electric source), making this method suitable for on-site
detection. As operational procedure is very simple in this
case, even end-users with no basic knowledge in science
can use them without much difficulty. The paper strips
are stable at room temperature (open-air condition) for
several months. Moreover, as the strips are tiny and easily
portable, farmers can use them whenever required in
the field (no establishment cost).
The present work demonstrates a unique protocol where
the presence of biopesticide HaNPV can be assayed by a
color-changing response both in commercial formulations
and agricultural crop extracts.
Nilanjan Dey, Deepa Bhagat and
Santanu Bhatacharya
Principal Scientist (Organic Chemistry),
ICAR-NBAIR, Bengaluru-560024
email: deepa.bhgt@gmail.com
and the protein coat are transmittable structural units
during the larval infection and registered by EPA as
pesticide active ingredient of the virus. The quality of the
virus during large scale production depends on many
factors such as procedure followed during culture, pH
and ionic strength of water and prevention of
contamination of end product with foreign insect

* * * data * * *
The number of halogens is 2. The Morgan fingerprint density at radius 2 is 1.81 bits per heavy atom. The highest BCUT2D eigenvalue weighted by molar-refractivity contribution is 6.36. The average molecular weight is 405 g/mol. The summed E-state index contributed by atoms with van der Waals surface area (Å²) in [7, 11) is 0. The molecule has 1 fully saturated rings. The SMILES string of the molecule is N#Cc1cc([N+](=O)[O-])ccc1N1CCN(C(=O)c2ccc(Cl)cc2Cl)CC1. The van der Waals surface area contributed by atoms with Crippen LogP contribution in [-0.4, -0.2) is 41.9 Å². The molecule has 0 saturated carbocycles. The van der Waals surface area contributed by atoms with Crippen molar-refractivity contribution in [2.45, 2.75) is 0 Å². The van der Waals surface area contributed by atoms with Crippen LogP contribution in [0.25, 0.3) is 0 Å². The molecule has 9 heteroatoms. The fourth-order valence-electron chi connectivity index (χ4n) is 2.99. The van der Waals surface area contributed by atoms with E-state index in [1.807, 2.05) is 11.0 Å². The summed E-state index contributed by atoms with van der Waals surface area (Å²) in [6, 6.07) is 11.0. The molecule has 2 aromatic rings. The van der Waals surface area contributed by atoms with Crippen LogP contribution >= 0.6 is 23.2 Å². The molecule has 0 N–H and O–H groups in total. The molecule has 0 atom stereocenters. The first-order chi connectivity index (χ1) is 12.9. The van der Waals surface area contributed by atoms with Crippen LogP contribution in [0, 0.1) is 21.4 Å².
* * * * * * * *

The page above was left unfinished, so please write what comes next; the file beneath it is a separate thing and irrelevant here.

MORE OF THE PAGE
pathogen which reduces the productivity of HaNPV and
poses a hazard to the production staff or end users.
However, rapid and cost effective methods for
quantification of the virus in commercial formulation as
well as in agricultural fields is yet to be evaluated.
Dr Nilanjan Dey, Professor Santanu Bhattacharya, IISc,
Bengaluru and Dr Deepa Bhagat, ICAR-NBAIR, Bengaluru
have developed an easy-to-synthesize carbazole-based
fluorescent probe for ratiometric optical sensing of HaNPV
both at physiological pH in water and in different
commercial formulations. The probe involved in the
(a) (HaNPV) occlusion bodies (OBs) from deceased pests. (b) Structure of amphiphilicprobe1
involved in the present study (MICE = motion induced changes in emission).
Attention authors and contributors
of ICAR News
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purpose.
– Editor
8
ICAR NEWS
NEW INITIATIVES
Native bees a – potential pollinatiors of cashew
Cashew (Anacardium
occidentale L. Family:
Anacardiaceae), a